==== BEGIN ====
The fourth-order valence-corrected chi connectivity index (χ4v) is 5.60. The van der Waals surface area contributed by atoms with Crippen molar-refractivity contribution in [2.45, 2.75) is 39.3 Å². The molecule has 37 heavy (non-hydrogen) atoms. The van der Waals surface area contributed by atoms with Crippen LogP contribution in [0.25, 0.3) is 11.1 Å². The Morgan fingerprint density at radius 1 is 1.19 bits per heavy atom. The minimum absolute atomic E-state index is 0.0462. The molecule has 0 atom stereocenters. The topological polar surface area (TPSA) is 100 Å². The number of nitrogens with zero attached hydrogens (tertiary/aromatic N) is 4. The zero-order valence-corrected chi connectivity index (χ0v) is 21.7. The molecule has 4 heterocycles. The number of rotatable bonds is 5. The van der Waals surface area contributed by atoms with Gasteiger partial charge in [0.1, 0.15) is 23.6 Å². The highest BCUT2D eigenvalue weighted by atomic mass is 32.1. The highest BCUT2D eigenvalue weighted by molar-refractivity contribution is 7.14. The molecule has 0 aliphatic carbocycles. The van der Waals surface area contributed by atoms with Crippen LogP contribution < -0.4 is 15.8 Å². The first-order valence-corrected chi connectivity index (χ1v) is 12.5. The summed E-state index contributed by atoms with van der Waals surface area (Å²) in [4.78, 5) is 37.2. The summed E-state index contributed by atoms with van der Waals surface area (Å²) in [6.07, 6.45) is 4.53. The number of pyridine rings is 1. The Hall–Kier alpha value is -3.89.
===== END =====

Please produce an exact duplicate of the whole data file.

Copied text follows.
The fourth-order valence-corrected chi connectivity index (χ4v) is 5.60. The van der Waals surface area contributed by atoms with Crippen molar-refractivity contribution in [2.45, 2.75) is 39.3 Å². The molecule has 37 heavy (non-hydrogen) atoms. The van der Waals surface area contributed by atoms with Crippen LogP contribution in [0.25, 0.3) is 11.1 Å². The Morgan fingerprint density at radius 1 is 1.19 bits per heavy atom. The minimum absolute atomic E-state index is 0.0462. The molecule has 0 atom stereocenters. The topological polar surface area (TPSA) is 100 Å². The number of nitrogens with zero attached hydrogens (tertiary/aromatic N) is 4. The zero-order valence-corrected chi connectivity index (χ0v) is 21.7. The molecule has 4 heterocycles. The number of rotatable bonds is 5. The van der Waals surface area contributed by atoms with Gasteiger partial charge in [0.1, 0.15) is 23.6 Å². The highest BCUT2D eigenvalue weighted by atomic mass is 32.1. The highest BCUT2D eigenvalue weighted by molar-refractivity contribution is 7.14. The molecule has 0 aliphatic carbocycles. The van der Waals surface area contributed by atoms with Crippen LogP contribution < -0.4 is 15.8 Å². The first-order valence-corrected chi connectivity index (χ1v) is 12.5. The summed E-state index contributed by atoms with van der Waals surface area (Å²) in [4.78, 5) is 37.2. The summed E-state index contributed by atoms with van der Waals surface area (Å²) in [6.07, 6.45) is 4.53. The number of pyridine rings is 1. The Hall–Kier alpha value is -3.89.